Pepe (footballer, born 1935)

José Macia, better known as Pepe (born 25 February 1935) is a Brazilian former football player and manager. He is considered one of the greatest players in the history of Santos FC and one of the greatest left wingers of all time, being two-time World Champion in 1958 and 1962 and two-time World-Club Champion in 1962 and 1963 helping Santos FC defeat the iconic SL Benfica of Eusébio and the Milan of Cesare Maldini, Trapattoni, Rivera, Amarildo and Altafini in a best-of-three final.

Pepe 22.jpg
Pepe receiving an award from the Brazilian government in honor of the two world championships of 1958 and 1962.
Personal information
Full name José Macia
Date of birth (1935-02-25) 25 February 1935 (age 88)
Place of birth Santos, Brazil
Height 1.75 m (5 ft 9 in)
Position(s) Left winger / Striker, Second Striker
Senior career*
Years Team Apps (Gls)
1954–1969 Santos 750 (405[1])
International career
1955–1965 Brazil 41 (22)
Managerial career
1972–1974 Santos
1975 Santos
1978 Paulista
1979–1980 Santos
1981 Atlético Mineiro
1981 São José-SP
1982 Náutico
1982–1983 Inter de Limeira
1983 Inter de Limeira
1983–1985 Al Sadd
1985 Fortaleza
1986 Inter de Limeira
1986–1987 São Paulo
1987–1989 Boavista
1989 Peru
1989 Inter de Limeira
1989–1990 Santos
1992 Verdy Kawasaki
1993 Portuguesa
1993–1994 Santos
1995 Remo
1995 Guarani
1995 Atlético Paranaense
1996 Inter de Limeira
1996 Coritiba
1996–1997 Inter de Limeira
1997 Ituano
1997 Criciúma
1997 Ponte Preta
1998 Inter de Limeira
1998 Atlético Paranaense
2002–2003 Portuguesa Santista
2003 Guarani
2003 Portuguesa Santista
2004–2005 Al Ahli
Medal record
Men's Football
Representing  Brazil
FIFA World Cup
Winner 1958 Sweden
Winner 1962 Chile
South American Championship
Runner-up 1957 Peru
*Club domestic league appearances and goals

Pepe spent his entire club playing career with Brazilian side Santos Futebol Clube (1954–1969), scoring 405 goals in 750 league appearances for the club[2] making him the second best top scorer in the history of Santos FC only behind Pelé, who scored 1,091 goals.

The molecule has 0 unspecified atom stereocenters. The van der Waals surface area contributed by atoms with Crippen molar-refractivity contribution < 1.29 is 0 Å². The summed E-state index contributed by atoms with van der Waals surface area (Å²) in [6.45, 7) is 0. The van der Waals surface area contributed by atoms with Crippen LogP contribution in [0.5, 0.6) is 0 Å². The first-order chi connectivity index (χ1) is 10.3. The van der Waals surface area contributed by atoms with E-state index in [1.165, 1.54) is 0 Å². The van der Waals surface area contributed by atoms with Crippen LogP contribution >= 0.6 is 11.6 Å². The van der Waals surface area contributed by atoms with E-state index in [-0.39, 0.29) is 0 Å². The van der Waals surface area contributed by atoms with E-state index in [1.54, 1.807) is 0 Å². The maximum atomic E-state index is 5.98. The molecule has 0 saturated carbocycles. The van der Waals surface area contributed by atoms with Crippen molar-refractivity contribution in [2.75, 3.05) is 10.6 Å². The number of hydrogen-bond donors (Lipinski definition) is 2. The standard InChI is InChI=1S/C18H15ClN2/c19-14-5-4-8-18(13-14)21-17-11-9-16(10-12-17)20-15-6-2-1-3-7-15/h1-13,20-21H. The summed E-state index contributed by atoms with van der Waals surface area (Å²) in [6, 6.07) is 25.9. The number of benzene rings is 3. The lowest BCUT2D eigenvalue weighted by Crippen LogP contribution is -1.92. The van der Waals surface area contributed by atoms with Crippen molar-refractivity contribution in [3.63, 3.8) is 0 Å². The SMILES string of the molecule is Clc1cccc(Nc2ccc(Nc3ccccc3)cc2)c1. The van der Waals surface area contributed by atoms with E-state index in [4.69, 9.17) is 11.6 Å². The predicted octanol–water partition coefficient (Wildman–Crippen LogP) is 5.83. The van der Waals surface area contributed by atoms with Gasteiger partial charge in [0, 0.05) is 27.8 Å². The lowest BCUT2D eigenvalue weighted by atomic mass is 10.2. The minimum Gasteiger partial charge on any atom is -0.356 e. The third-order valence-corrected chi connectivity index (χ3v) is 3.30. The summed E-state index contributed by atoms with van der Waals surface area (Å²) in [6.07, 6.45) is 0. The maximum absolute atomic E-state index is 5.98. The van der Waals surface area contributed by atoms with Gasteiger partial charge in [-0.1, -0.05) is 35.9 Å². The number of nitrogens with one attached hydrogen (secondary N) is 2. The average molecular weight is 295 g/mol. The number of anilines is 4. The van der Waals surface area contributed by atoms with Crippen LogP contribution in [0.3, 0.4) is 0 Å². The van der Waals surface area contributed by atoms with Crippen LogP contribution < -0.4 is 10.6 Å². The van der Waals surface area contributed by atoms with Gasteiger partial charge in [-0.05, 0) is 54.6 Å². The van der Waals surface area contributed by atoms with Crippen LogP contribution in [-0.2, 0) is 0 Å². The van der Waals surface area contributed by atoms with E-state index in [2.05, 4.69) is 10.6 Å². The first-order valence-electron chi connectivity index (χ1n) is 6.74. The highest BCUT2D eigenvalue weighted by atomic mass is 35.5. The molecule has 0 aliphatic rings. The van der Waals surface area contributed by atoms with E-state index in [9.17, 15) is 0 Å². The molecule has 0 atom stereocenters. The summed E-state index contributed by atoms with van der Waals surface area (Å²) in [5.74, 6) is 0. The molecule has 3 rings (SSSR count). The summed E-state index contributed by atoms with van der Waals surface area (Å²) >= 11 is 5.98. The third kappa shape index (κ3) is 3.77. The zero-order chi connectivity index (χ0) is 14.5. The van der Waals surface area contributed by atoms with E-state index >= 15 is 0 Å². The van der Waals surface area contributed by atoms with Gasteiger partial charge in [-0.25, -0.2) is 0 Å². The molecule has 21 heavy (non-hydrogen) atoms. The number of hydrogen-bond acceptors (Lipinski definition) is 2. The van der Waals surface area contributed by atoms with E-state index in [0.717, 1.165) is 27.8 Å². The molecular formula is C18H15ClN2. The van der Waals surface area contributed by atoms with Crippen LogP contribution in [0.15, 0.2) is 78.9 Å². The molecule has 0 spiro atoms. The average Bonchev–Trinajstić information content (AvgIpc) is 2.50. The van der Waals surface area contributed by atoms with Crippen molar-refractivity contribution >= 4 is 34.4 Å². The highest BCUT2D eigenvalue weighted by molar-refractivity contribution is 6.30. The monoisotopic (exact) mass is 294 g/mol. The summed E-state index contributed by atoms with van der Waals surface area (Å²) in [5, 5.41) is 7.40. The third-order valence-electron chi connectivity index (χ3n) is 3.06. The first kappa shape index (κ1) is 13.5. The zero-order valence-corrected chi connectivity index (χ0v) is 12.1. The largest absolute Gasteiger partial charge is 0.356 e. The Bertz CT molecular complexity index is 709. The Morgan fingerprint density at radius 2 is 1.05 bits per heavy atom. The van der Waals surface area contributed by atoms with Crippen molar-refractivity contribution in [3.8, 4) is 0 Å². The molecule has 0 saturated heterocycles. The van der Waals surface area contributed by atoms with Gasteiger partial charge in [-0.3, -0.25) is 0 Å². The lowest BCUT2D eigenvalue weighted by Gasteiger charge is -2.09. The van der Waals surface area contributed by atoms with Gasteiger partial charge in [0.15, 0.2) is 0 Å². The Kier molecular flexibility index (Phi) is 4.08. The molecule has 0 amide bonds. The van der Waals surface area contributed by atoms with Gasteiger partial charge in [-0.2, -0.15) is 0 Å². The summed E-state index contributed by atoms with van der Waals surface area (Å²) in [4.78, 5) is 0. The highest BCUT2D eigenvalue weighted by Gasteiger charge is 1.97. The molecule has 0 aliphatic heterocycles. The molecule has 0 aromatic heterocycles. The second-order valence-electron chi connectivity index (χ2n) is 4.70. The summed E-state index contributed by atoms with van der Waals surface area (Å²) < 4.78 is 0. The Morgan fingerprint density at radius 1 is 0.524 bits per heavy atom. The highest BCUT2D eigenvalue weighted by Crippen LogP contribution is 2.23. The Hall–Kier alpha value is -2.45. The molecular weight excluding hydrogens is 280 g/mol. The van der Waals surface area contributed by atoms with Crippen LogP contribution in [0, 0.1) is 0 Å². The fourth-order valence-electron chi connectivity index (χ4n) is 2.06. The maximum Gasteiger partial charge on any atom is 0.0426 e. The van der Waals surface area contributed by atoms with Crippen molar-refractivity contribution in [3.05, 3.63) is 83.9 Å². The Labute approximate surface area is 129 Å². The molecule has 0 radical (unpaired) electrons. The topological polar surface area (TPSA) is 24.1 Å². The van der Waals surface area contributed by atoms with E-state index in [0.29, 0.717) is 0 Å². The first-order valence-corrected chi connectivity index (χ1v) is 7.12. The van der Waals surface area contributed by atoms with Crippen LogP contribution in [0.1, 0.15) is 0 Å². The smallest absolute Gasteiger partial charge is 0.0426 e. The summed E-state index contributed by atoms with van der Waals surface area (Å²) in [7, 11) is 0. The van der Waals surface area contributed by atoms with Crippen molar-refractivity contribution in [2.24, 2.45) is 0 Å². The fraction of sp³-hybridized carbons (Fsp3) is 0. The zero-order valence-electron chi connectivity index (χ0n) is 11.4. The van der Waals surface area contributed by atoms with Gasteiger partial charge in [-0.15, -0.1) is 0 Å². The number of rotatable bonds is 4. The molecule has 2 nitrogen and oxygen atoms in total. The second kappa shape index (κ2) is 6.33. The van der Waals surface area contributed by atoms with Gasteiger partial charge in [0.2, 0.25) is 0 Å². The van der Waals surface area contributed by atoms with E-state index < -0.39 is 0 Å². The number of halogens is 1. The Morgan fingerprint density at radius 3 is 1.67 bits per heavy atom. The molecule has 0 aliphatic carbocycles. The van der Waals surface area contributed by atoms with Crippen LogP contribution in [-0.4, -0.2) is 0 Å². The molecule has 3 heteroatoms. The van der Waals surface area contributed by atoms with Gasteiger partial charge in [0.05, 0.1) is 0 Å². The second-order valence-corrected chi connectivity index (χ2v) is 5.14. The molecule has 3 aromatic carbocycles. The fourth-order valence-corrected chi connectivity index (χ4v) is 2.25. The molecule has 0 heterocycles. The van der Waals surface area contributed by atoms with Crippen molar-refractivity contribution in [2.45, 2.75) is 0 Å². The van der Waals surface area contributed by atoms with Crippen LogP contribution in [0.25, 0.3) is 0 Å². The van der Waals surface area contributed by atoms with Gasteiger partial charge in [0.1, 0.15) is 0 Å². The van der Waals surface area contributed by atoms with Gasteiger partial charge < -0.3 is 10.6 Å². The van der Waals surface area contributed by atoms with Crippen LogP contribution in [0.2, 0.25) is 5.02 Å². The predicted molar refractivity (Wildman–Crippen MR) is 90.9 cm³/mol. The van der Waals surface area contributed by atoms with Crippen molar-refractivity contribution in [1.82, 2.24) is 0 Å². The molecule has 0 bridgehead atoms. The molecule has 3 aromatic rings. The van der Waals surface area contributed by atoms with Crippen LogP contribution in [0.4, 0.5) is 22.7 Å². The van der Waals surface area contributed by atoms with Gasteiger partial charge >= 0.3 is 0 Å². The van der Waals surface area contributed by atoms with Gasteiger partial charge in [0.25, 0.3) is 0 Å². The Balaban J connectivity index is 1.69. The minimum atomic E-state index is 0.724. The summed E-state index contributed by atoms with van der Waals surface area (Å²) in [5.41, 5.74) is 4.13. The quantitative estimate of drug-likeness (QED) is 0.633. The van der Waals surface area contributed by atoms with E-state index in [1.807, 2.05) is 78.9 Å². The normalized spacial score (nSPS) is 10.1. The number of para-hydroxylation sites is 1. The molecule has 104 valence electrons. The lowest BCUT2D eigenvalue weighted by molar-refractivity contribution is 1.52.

His nickname was "Canhão da Vila" (The Vila Cannon), because of his potent kick with his left leg and the fact that Santos plays in the Urbano Caldera Stadium, nicknamed Vila Belmiro. He joked that he was "the greatest Santos striker on the planet – because Pelé is from Saturn".

Early lifeEdit

At the age of seven, in 1942, Pepe moved with his family to the neighboring city of São Vicente. With his brother, Mário, he started playing football with the teams in the neighborhood where he lived, Comercial FC and Mota Lima. And it was during this period that his left foot started to stand out.[3]

At the age of 16 Pepe was playing for São Vicente AC when Cobrinha, the team's goalkeeper, who also defended Santos' kids, invited him to perform a test at Alvinegro. On 4 May 1951 Pepe stepped on the lawn of Vila Belmiro for the first time, and was approved by coach Salu.

Between the years of 1952 and 1953 Pepe was already under the command of coach Lula, and in 1954, at the age of 19, he had his first chance on the main team. In the junior squad, he varied his position between the left midfielder and the left wing, but in the pros he decided for the left wing and took over the position for many years until the end of his career.

Club careerEdit

He debuted on 23 May, in a match against Fluminense, in Pacaembu, for the Rio-São Paulo Tournament. The Santos team lost 2-1, and Pepe entered the second half in the place of Boca, who had already taken the place of Del Vecchio.